Smith considered his first few days at Loudoun County, “a new adventure.” He added, “I never had any problems.”
Most who were a part of the school district then attest that the transition was relatively smooth, but not completely seamless. The county’s growing pains included the occasional name-calling among students, some black students noticed they received less attention from teachers, and school dances were put on hold, “to get past the shock or whatever it was,” Hatrick said.
But St. James’ Episcopal Church in downtown Leesburg offered to host the dances in its gathering hall.
When Hatrick returned to Loudoun County High School as an English teacher in 1968, he remembers talking with Douglass High School teachers who were concerned “white teachers wouldn’t understand everything the black students needed to have and vice-versa,” he said. “There had to be a lot of courageous conversations.”
Bushrod remembers he and his black classmates weren’t encouraged to dream big of their lives after graduation. As a senior at Broad Run High School in 1969, a guidance counselor told him he was more cut out for the military than college, even though he was ranked in the top third of his graduating class.
“To think that we weren’t considered to be smart enough or eligible for college,” Bushrod said, almost still in disbelief 45 years later.
He went to college anyway; earned a degree in education and returned to teach in Leesburg because, “Home is always home. And you want to come home if at all possible to improve things.”
As a physical education teacher at Leesburg Elementary School and a basketball coach, Bushrod says he seizes every chance to tell his young students about Loudoun County’s history that once was divided along racial lines.
“I want them to know that there are a lot of people still alive who experienced segregation—when black kids weren’t given the opportunities that the other kids were given,” he said. “I’m proof that you can make it.”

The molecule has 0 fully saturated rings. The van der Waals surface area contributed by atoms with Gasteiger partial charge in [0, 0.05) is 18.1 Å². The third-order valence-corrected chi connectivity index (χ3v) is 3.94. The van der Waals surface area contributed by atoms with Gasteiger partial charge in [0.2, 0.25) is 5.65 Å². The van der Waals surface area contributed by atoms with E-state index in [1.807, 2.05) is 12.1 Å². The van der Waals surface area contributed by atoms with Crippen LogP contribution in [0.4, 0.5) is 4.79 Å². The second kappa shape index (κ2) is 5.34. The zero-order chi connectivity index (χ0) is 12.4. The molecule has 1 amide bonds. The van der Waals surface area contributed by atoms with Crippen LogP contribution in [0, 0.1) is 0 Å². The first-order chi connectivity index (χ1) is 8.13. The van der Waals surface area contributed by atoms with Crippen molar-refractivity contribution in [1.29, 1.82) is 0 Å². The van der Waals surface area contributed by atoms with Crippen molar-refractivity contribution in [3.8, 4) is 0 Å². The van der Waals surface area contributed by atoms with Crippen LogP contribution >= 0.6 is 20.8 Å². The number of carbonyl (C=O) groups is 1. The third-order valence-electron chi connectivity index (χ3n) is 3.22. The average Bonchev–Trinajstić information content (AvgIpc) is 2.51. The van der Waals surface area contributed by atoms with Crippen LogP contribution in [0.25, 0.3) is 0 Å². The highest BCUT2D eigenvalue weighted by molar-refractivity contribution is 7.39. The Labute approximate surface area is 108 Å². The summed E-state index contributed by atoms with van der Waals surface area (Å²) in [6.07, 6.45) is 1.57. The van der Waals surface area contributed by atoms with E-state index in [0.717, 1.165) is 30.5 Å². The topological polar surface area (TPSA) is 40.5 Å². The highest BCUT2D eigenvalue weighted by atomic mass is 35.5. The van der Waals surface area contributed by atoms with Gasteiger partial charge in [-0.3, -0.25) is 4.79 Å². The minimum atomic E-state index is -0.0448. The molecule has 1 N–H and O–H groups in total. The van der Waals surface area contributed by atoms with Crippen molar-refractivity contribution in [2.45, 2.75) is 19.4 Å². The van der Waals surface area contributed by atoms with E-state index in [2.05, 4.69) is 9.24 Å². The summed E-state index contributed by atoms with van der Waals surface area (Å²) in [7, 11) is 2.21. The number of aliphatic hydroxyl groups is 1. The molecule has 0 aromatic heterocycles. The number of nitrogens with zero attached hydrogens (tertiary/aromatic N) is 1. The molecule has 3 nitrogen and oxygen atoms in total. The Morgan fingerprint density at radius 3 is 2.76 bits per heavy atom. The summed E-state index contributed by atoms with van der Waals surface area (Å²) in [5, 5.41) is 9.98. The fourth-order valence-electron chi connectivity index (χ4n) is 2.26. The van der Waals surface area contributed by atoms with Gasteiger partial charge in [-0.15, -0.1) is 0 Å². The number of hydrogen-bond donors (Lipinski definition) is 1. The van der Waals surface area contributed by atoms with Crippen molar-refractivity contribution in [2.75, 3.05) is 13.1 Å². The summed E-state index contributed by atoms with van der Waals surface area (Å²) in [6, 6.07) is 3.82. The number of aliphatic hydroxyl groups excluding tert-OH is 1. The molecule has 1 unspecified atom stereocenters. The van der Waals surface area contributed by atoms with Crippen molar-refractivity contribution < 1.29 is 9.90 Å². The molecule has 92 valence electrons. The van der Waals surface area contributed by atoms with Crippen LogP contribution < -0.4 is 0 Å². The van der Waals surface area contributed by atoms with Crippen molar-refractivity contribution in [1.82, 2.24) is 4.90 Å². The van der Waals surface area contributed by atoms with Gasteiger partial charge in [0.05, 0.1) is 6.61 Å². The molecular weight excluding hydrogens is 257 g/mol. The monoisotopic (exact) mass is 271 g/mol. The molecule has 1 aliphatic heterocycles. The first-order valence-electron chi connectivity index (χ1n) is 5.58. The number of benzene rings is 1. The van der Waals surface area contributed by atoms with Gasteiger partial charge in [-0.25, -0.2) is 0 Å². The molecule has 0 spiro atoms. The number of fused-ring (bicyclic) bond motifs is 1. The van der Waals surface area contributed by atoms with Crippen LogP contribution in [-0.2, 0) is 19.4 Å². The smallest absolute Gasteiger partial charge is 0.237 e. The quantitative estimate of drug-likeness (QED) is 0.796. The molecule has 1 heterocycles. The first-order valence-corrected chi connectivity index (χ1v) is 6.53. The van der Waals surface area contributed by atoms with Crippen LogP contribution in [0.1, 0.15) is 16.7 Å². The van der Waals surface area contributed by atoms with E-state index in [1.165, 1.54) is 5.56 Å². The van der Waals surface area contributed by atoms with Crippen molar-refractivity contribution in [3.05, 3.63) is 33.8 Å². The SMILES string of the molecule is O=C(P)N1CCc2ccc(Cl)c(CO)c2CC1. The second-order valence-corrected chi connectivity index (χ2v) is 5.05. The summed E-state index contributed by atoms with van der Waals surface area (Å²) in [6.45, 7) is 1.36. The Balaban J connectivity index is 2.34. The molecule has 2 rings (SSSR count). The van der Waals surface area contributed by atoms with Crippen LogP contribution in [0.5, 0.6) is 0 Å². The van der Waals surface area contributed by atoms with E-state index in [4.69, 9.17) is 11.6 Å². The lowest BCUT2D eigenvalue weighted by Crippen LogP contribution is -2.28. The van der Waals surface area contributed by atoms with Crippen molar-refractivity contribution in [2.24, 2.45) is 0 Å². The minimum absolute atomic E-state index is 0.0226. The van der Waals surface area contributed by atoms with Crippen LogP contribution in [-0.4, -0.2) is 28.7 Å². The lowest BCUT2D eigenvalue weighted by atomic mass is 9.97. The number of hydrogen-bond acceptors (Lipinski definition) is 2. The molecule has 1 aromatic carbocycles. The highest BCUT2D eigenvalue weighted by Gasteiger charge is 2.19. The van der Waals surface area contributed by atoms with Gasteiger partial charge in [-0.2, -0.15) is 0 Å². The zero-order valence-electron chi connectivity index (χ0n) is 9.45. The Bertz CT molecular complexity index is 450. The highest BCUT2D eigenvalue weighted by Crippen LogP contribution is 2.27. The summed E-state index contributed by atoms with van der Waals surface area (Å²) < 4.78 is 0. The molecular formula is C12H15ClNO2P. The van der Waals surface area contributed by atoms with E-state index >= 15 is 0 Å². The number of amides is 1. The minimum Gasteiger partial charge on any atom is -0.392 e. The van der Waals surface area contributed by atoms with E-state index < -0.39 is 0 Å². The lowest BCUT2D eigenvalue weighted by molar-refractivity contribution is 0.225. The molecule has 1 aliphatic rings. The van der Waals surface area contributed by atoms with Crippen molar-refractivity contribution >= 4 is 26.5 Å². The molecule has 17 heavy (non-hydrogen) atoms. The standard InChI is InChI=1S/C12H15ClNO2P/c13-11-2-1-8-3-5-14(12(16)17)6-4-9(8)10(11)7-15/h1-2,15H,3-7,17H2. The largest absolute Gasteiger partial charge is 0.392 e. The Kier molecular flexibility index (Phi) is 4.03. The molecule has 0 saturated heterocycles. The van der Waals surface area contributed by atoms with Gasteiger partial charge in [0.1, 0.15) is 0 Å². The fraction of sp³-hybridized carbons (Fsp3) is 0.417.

In the past decade, Loudoun has become one of Virginia’s most racially diverse counties, with the most recent U.S. Census reporting that close to 50 percent of the population is made up of Hispanic, Indian, Asian or black residents. The student body at Park View High School in Sterling alone represents 80 different countries.
But Hatrick, who’s led the school district as superintendent since 1991, said that doesn’t mean prejudice is a closed chapter in the county’s history.
“Like all history, I think it’s important for our kids today to know what happened so that we don’t fall into the trap of repeating those errors—to understand how easy it is to develop a mindset of them and us, whoever the ‘them’ happens to be at the time,” he said. “I lived through the whole period when it was a really big deal the first time there was a black girl on the homecoming court. Now, it’s not a big deal and it’s wonderful.”
A Look Into Loudoun’s Past
1959: Without giving public notice, the School Board allows black children to enter a white school if their parents come to the board offices and get a blue consent slip. No one can recall a Negro child going to a white school before 1963.
By 1960: The School Board requires all children to present blue slips indicating whether they’d prefer to attend a “black” or a “white” school.
1961: Restaurants in Leesburg and Middleburg are integrated through the efforts of NAACP Loudoun President William McKinley Jackson and white leaders in the community.
April 29, 1961: At B. Powell Harrison’s suggestion, a meeting between leaders of the races forestalls a Washington NAACP and CORE demonstration in Leesburg. Some of the town’s drug store lunch counters serve blacks.
1962: A dozen black students request the state to admit them to the county’s whites-only high schools; four are admitted. That same year eight black students sue Loudoun for its segregated schools. A federal court orders the county to comply with the 1954 Brown v. Board of Education decision to desegregate public schools.
September 1963: Father Albert Pereira, a Roman Catholic priest in Leesburg and an outspoken opponent of segregation, and Lincoln-area ladies planned the integration of the new Loudoun Valley High School. Three integrate that school.
September 1964: One black girl enters Loudoun County High School.
Summer 1965: Black residents file suit to swim in the Leesburg public pool. The firemen have the pool filled with rock and concrete, and it never opens again.
August 1967: A federal court order finds school officials “still operating on a dual system,” and orders “all Loudoun schools be integrated on both pupil and staff levels no later than the 1968-69 school year.”
September 1967: The white high schools begin recruiting Douglass’ black athletes. The 1968-1969 Loudoun County High basketball team features 12 blacks and 3 whites.
1968: School Board integrates Loudoun’s public schools; closes Douglass High School.
SOURCE: Thomas Balch Library and Journey Through Time: Events Affecting African Americans In Loudoun County, Virginia